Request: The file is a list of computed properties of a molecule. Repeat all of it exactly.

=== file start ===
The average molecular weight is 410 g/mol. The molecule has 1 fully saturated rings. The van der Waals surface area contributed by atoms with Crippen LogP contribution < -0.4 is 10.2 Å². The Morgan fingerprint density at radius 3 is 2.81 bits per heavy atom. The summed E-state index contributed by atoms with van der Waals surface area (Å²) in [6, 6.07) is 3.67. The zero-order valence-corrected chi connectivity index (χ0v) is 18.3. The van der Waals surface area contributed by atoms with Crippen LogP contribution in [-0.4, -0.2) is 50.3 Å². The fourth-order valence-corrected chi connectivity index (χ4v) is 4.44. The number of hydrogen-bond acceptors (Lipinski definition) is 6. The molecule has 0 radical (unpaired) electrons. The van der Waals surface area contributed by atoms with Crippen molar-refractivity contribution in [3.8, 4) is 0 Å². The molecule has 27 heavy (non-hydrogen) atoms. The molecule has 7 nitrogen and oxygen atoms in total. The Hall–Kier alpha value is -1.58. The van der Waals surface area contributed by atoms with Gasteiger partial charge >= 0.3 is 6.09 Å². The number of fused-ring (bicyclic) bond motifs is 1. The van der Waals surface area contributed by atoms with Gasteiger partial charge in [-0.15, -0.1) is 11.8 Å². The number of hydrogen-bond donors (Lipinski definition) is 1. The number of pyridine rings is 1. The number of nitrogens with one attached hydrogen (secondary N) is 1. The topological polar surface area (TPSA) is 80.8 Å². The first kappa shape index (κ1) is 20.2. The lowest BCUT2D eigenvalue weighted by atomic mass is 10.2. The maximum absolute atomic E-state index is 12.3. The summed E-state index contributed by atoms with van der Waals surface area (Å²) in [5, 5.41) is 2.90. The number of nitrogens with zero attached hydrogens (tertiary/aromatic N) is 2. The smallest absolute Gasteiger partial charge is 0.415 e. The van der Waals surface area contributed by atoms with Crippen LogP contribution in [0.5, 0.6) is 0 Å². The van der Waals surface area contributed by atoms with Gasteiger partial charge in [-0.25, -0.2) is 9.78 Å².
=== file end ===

The average molecular weight is 410 g/mol. The molecule has 1 fully saturated rings. The van der Waals surface area contributed by atoms with Crippen LogP contribution < -0.4 is 10.2 Å². The Morgan fingerprint density at radius 3 is 2.81 bits per heavy atom. The summed E-state index contributed by atoms with van der Waals surface area (Å²) in [6, 6.07) is 3.67. The zero-order valence-corrected chi connectivity index (χ0v) is 18.3. The van der Waals surface area contributed by atoms with Crippen LogP contribution in [-0.4, -0.2) is 50.3 Å². The fourth-order valence-corrected chi connectivity index (χ4v) is 4.44. The number of hydrogen-bond acceptors (Lipinski definition) is 6. The molecule has 0 radical (unpaired) electrons. The van der Waals surface area contributed by atoms with Crippen molar-refractivity contribution in [3.8, 4) is 0 Å². The molecule has 27 heavy (non-hydrogen) atoms. The molecule has 7 nitrogen and oxygen atoms in total. The Hall–Kier alpha value is -1.58. The van der Waals surface area contributed by atoms with Gasteiger partial charge >= 0.3 is 6.09 Å². The number of fused-ring (bicyclic) bond motifs is 1. The van der Waals surface area contributed by atoms with Gasteiger partial charge in [-0.15, -0.1) is 11.8 Å². The number of hydrogen-bond donors (Lipinski definition) is 1. The number of pyridine rings is 1. The number of nitrogens with one attached hydrogen (secondary N) is 1. The topological polar surface area (TPSA) is 80.8 Å². The first kappa shape index (κ1) is 20.2. The lowest BCUT2D eigenvalue weighted by atomic mass is 10.2. The maximum absolute atomic E-state index is 12.3. The summed E-state index contributed by atoms with van der Waals surface area (Å²) in [5, 5.41) is 2.90. The number of nitrogens with zero attached hydrogens (tertiary/aromatic N) is 2. The smallest absolute Gasteiger partial charge is 0.415 e. The van der Waals surface area contributed by atoms with Crippen LogP contribution in [0.5, 0.6) is 0 Å². The van der Waals surface area contributed by atoms with Gasteiger partial charge in [-0.25, -0.2) is 9.78 Å².